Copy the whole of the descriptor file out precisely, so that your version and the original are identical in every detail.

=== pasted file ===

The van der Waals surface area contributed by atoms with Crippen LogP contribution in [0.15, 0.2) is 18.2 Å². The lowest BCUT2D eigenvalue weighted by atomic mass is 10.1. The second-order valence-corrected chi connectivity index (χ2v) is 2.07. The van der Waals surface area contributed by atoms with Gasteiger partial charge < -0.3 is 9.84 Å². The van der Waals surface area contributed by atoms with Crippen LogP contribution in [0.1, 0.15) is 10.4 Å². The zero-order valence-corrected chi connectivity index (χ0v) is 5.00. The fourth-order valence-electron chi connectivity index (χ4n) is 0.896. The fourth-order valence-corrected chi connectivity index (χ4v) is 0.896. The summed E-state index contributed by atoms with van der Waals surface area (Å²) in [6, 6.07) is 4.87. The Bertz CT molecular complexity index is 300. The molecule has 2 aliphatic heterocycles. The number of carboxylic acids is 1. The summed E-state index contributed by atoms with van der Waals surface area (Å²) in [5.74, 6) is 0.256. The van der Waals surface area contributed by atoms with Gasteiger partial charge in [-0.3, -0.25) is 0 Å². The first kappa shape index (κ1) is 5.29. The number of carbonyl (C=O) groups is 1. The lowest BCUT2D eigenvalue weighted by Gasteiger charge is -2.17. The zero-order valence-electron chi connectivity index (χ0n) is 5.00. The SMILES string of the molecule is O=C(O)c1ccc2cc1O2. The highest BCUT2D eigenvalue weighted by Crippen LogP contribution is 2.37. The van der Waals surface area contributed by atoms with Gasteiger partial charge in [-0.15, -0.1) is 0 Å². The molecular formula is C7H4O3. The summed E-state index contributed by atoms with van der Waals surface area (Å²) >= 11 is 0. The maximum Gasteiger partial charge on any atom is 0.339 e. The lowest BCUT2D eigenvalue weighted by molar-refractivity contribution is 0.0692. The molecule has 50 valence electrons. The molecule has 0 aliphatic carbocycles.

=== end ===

The van der Waals surface area contributed by atoms with Crippen LogP contribution in [0.15, 0.2) is 18.2 Å². The lowest BCUT2D eigenvalue weighted by atomic mass is 10.1. The second-order valence-corrected chi connectivity index (χ2v) is 2.07. The van der Waals surface area contributed by atoms with Gasteiger partial charge < -0.3 is 9.84 Å². The van der Waals surface area contributed by atoms with Crippen LogP contribution in [0.1, 0.15) is 10.4 Å². The zero-order valence-corrected chi connectivity index (χ0v) is 5.00. The fourth-order valence-electron chi connectivity index (χ4n) is 0.896. The fourth-order valence-corrected chi connectivity index (χ4v) is 0.896. The summed E-state index contributed by atoms with van der Waals surface area (Å²) in [6, 6.07) is 4.87. The Bertz CT molecular complexity index is 300. The molecule has 2 aliphatic heterocycles. The number of carboxylic acids is 1. The summed E-state index contributed by atoms with van der Waals surface area (Å²) in [5.74, 6) is 0.256. The van der Waals surface area contributed by atoms with Gasteiger partial charge in [-0.3, -0.25) is 0 Å². The first kappa shape index (κ1) is 5.29. The number of carbonyl (C=O) groups is 1. The lowest BCUT2D eigenvalue weighted by Gasteiger charge is -2.17. The zero-order valence-electron chi connectivity index (χ0n) is 5.00. The SMILES string of the molecule is O=C(O)c1ccc2cc1O2. The highest BCUT2D eigenvalue weighted by Crippen LogP contribution is 2.37. The van der Waals surface area contributed by atoms with Gasteiger partial charge in [-0.15, -0.1) is 0 Å². The molecular formula is C7H4O3. The summed E-state index contributed by atoms with van der Waals surface area (Å²) >= 11 is 0. The maximum Gasteiger partial charge on any atom is 0.339 e. The lowest BCUT2D eigenvalue weighted by molar-refractivity contribution is 0.0692. The molecule has 50 valence electrons. The molecule has 0 aliphatic carbocycles.